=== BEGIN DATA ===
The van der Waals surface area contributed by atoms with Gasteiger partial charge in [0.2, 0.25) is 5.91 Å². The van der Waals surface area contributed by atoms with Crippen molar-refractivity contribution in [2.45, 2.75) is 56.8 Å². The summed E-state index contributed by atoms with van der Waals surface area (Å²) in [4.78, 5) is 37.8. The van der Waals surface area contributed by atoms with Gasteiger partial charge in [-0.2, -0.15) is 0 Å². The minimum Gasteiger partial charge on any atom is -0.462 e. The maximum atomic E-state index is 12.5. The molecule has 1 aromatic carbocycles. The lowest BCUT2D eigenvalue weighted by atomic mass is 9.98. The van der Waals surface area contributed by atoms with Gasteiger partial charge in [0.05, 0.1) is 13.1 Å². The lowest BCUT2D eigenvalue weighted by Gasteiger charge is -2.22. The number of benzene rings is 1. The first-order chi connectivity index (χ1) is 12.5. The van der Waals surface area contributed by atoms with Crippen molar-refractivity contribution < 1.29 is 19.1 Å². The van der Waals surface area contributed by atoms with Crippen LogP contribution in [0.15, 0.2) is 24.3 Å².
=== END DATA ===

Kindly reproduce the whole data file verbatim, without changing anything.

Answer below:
The van der Waals surface area contributed by atoms with Gasteiger partial charge in [0.2, 0.25) is 5.91 Å². The van der Waals surface area contributed by atoms with Crippen molar-refractivity contribution in [2.45, 2.75) is 56.8 Å². The summed E-state index contributed by atoms with van der Waals surface area (Å²) in [4.78, 5) is 37.8. The van der Waals surface area contributed by atoms with Gasteiger partial charge in [-0.2, -0.15) is 0 Å². The minimum Gasteiger partial charge on any atom is -0.462 e. The maximum atomic E-state index is 12.5. The molecule has 1 aromatic carbocycles. The lowest BCUT2D eigenvalue weighted by atomic mass is 9.98. The van der Waals surface area contributed by atoms with Gasteiger partial charge in [0.05, 0.1) is 13.1 Å². The lowest BCUT2D eigenvalue weighted by Gasteiger charge is -2.22. The number of benzene rings is 1. The first-order chi connectivity index (χ1) is 12.5. The van der Waals surface area contributed by atoms with Crippen molar-refractivity contribution < 1.29 is 19.1 Å². The van der Waals surface area contributed by atoms with Crippen LogP contribution in [0.15, 0.2) is 24.3 Å².